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Revisiting the neoclassical theory of labour supply – Disutility of labour, working hours, and happiness

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  • Steffen Rätzel

    ()
    (Faculty of Economics and Management, Otto-von-Guericke University Magdeburg)

Abstract

In empirical analyses, employment status has a substantial influence on individual wellbeing. People without work are consistently less happy, even after controlling for income. This result seems to contradict the standard theory assumption of labour disutility. In this paper, we analyze the impact of working time on happiness. The results show distinct positive utility effects caused by employment and working time. Happiness correlates positively with hours worked. However, there is an inverse U-shaped correlation – excessive hours reverse the relationship. Additionally, the results show the importance of exogenously given deviations of working time from the individually preferred labour supply. These discrepancies reduce well-being and counterbalance the positive effects of work.

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File URL: http://www.ww.uni-magdeburg.de/fwwdeka/femm/a2009_Dateien/2009_05.pdf
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Bibliographic Info

Paper provided by Otto-von-Guericke University Magdeburg, Faculty of Economics and Management in its series FEMM Working Papers with number 09005.

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Length: 28 pages
Date of creation: Feb 2009
Date of revision:
Handle: RePEc:mag:wpaper:09005

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Keywords: Labour Supply; Working Hours; Happiness; Life Satisfaction;

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  1. David G. Blanchflower & Andrew J. Oswald, 2000. "Well-Being Over Time in Britain and the USA," NBER Working Papers 7487, National Bureau of Economic Research, Inc.
  2. AlisonL. Booth & JanC. vanOurs, 2008. "Job Satisfaction and Family Happiness: The Part-Time Work Puzzle," Economic Journal, Royal Economic Society, Royal Economic Society, vol. 118(526), pages F77-F99, 02.
  3. Andrew Clark, 2001. "Unemployment As A Social Norm: Psychological Evidence from Panel Data," DELTA Working Papers, DELTA (Ecole normale supérieure) 2001-17, DELTA (Ecole normale supérieure).
  4. Gerlach, Knut & Stephan, Gesine, 1996. "A paper on unhappiness and unemployment in Germany," Economics Letters, Elsevier, Elsevier, vol. 52(3), pages 325-330, September.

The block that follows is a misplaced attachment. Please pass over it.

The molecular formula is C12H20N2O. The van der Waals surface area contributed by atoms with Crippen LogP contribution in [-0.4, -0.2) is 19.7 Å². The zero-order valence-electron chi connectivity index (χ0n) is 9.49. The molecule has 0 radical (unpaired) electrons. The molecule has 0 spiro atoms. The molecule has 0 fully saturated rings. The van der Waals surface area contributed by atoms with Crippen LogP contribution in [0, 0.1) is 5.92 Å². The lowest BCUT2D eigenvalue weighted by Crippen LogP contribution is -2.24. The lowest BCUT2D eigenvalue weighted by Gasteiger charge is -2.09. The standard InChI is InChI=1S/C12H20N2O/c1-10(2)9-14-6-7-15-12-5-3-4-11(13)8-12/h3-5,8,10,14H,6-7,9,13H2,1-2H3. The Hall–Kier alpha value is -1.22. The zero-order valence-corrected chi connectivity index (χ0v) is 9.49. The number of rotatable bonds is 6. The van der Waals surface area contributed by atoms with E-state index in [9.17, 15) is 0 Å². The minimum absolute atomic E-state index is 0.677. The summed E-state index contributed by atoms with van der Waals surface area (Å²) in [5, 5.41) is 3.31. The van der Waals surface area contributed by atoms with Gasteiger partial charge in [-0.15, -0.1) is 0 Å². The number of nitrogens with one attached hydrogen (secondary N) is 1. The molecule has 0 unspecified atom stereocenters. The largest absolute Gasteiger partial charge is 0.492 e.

5. Clark, Andrew E & Oswald, Andrew J, 1994. "Unhappiness and Unemployment," Economic Journal, Royal Economic Society, Royal Economic Society, vol. 104(424), pages 648-59, May.
  6. Winkelmann, Liliana & Winkelmann, Rainer, 1998. "Why Are the Unemployed So Unhappy? Evidence from Panel Data," Economica, London School of Economics and Political Science, London School of Economics and Political Science, vol. 65(257), pages 1-15, February.
  7. Bruno S. Frey & Alois Stutzer, 2000. "Happiness, Economy and Institutions," CESifo Working Paper Series, CESifo Group Munich 246, CESifo Group Munich.
  8. Bruno S. Frey & Alois Stutzer, 2001. "What Can Economists Learn from Happiness Research?," CESifo Working Paper Series, CESifo Group Munich 503, CESifo Group Munich.
  9. repec:ese:iserwp:2007-20 is not listed on IDEAS
  10. Ada Ferrer-i-Carbonell & Paul Frijters, 2002. "How important is Methodology for the Estimates of the Determinants of Happiness?," Tinbergen Institute Discussion Papers, Tinbergen Institute 02-024/3, Tinbergen Institute.
  11. DiTella, Rafael & MacCulloch, Robert & Oswald, Andrew J., 1999. "The macroeconomics of happiness," ZEI Working Papers, ZEI - Center for European Integration Studies, University of Bonn B 03-1999, ZEI - Center for European Integration Studies, University of Bonn.
  12. Clark, Andrew E. & Frijters, Paul & Shields, Michael A., 2007. "Relative Income, Happiness and Utility: An Explanation for the Easterlin Paradox and Other Puzzles," IZA Discussion Papers 2840, Institute for the Study of Labor (IZA).
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